Precede BEIT HAGAI Settler Rabbi Slain by Islamic Militants Buried
Nov. 28, 1994
OTNIEL, West Bank (AP) _ Hundreds of Jewish settlers came today to the first grave dug at the mountaintop settlement of Otniel, to bury a rabbi killed by Islamic militants in a drive-by shooting.
One settler leader was reported as calling for revenge, even as the cycle of violence in the West Bank and Gaza Strip was pushing Israeli and Palestinian negotiators to speed up the peace process.
Ami Olami, a 35-year-old father of five, died Sunday in a hail of bullets as he drove toward Otniel. The settlement is three miles from the West Bank city of Hebron, a flashpoint that has been even more volatile than usual since another settler massacred 29 Palestinian worshipers in February.
A caller claimed responsibility for Sunday's attack on behalf of the radical Islamic group Hamas.
About 600 mourners from Otniel and neighboring settlements attended Olami's funeral today in a drizzling rain. Olami's grave was the first dug at Otniel, a settlement of about 50 families founded 10 years ago, settlers said.
Some of his pupils wept as his 10-year-old son, Matanya, recited the Kaddish, a Jewish prayer of mourning.
''Our hearts are split open,'' said Rabbi Yosef Kalmanson, who delivered the eulogy. ''They caught you yesterday, the murderers...We were all one family. I promise you we will continue, we will continue'' building the settlement.
Settlement leaders have accused the government of encouraging attacks by pursuing peace with the Palestinian Liberation Organization despite deadly assaults on Israelis by Palestinian extremists bent on undermining the peace process.
Since the 1993 peace accord, 87 Israelis have been killed.
Zvi Katsover, head of the militant Kiryat Arba settlement near Hebron, told Israeli newspapers that violence would increase if Israel moved ahead with plans to withdraw soldiers from West Bank cities to give Palestinians autonomy.
''There will be a two-sided massacre,'' Katsover said, according to the Maariv newspaper. ''Under no circumstances we will agree to be sitting ducks. We have to respond.''
Another newspaper, Haaretz, quoted Katsover as saying after Olami was killed Sunday, ''I will not longer condemn Jews who stand up and do something. We have had enough.''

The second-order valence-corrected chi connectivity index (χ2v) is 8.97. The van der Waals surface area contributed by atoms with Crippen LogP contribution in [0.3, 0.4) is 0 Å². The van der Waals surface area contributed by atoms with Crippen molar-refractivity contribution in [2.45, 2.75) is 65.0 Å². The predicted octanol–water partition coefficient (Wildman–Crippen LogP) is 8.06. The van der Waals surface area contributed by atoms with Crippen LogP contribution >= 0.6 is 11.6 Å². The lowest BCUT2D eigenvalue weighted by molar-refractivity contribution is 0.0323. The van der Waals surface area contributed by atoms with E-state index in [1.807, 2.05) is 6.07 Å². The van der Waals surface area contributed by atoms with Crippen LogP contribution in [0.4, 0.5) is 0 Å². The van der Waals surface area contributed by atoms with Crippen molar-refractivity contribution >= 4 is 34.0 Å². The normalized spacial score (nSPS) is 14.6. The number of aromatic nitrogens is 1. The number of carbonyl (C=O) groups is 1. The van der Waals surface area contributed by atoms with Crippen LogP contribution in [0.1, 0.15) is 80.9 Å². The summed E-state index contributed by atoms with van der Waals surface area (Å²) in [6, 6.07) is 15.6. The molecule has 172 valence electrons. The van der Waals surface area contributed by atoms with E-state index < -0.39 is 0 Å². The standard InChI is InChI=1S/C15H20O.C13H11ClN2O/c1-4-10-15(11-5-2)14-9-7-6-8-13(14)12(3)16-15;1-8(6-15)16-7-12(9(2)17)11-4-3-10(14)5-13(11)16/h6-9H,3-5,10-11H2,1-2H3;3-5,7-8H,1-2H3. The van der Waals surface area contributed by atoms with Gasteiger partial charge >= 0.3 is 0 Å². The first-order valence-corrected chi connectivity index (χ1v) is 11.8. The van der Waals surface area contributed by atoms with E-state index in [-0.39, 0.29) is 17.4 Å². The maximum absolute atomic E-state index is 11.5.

Israeli sources said the gunfire that killed Olami came from a passing car carrying at least two men. A policeman riding with him was shot in the back of the head, but managed to get out of the rabbi's car before it veered off the road and flipped over. He was hospitalized in fair condition.
An anonymous caller to Israel radio claimed responsibility on behalf of Hamas. Hamas has carried out a series of recent attacks, including a suicide bus bombing that killed 23 people in Tel Aviv last month.
''We will continue the attacks,'' the caller said. He said the shooting marked the anniversary of the killing of a Hamas activist by Israeli forces.
The violence has also soured some Israeli doves on the peace talks.
Nissim Zvili, secretary-general of Prime Minister Yitzhak Rabin's Labor Party and a leading party dove, was quoted by Haaretz as saying that the government should consider halting further implementation of the peace agreement.
Foreign Minister Shimon Peres of Israel was in Brussels, Belgium, today to meet with PLO leader Yasser Arafat to discuss the expansion of Palestinian autonomy, launched in May in the Gaza Strip and West Bank town of Jericho.
Before leaving, Peres indicated the two sides could speed up the timetable for reaching agreement on the final status of the occupied lands. ''We have to try to imagine and create some new solutions,'' he said.